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ERIC Number: EJ936089
Record Type: Journal
Publication Date: 2011
Pages: 6
Abstractor: ERIC
Reference Count: 7
ISBN: N/A
ISSN: ISSN-1559-663X
Lessons from the Other Side of the Teacher's Desk: Discovering Insights to Help Language Learners
Westbrook, Frances
English Teaching Forum, v49 n1 p2-7 2011
Most language teachers become teachers because they are fascinated by language. They like the way languages work, they are intrigued by differences between their native tongues and other languages, and they enjoy the process of helping their students learn. Most language teachers have had positive experiences as language students themselves somewhere along the paths to their own classrooms. Positive experiences learning a foreign language certainly contribute greatly to the attraction of teaching one. Most language teachers have learned a language in a classroom setting (and many have also learned a second language in more nontraditional settings, such as immersion in a new language either because of travel or while living in foreign countries). The author is an English language teacher who has been teaching English as a Foreign Language (EFL) for many years. However, until recently, it had been many years since she had learned a foreign language in a "classroom setting". And that is what she did for six focused months. As a requirement for a job, she studied in an intensive language training program. It was a fascinating and often difficult experience that gave her a renewed understanding of language learning: there will always be a distance, however subtle, between teacher and student, even in the most student-centered classroom. That experience of once again being a student in a language classroom caused her to reexamine her beliefs about classroom practice. Some of her beliefs were confirmed, and some were challenged. In this article, she examines those beliefs. The language that she studied was Russian, but she believes that her experience as a language learner can be generalized across most language learning experiences.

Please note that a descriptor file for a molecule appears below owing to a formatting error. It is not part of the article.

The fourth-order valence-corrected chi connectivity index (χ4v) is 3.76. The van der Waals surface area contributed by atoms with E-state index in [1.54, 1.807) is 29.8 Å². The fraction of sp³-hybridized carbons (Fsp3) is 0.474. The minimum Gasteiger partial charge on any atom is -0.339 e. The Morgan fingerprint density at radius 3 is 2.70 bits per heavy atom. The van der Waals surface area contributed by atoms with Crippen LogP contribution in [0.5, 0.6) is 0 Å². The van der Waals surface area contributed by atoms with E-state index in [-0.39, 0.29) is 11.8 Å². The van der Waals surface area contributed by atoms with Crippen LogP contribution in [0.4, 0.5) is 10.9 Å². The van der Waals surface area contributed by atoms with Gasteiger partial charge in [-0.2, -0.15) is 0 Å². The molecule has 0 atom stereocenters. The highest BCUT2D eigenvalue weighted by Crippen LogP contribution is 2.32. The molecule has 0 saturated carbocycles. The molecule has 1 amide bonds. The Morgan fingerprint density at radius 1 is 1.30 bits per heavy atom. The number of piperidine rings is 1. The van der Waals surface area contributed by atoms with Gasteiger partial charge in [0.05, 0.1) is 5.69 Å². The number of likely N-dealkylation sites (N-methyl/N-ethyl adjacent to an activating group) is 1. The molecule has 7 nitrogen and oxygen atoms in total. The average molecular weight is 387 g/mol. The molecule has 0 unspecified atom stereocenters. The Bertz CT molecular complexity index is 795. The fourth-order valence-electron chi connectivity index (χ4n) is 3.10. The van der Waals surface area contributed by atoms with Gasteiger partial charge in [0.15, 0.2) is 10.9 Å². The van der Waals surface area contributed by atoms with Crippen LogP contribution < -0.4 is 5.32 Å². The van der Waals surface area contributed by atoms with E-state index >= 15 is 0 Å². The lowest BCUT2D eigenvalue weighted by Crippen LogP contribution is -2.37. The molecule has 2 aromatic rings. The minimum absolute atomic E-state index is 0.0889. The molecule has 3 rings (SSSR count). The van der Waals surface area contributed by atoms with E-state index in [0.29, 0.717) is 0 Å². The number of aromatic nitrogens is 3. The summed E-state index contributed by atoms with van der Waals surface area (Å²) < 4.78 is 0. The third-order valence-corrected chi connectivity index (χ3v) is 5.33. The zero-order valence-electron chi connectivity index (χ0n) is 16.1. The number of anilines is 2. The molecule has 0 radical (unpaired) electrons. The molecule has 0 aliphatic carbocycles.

US Department of State. Bureau of Educational and Cultural Affairs, Office of English Language Programs, SA-5, 2200 C Street NW 4th Floor, Washington, DC 20037. e-mail: etforum@state.gov; Web site: http://www.forum.state.gov
Publication Type: Journal Articles; Reports - Descriptive
Education Level: N/A
Audience: N/A
Language: English
Sponsor: N/A
Authoring Institution: N/A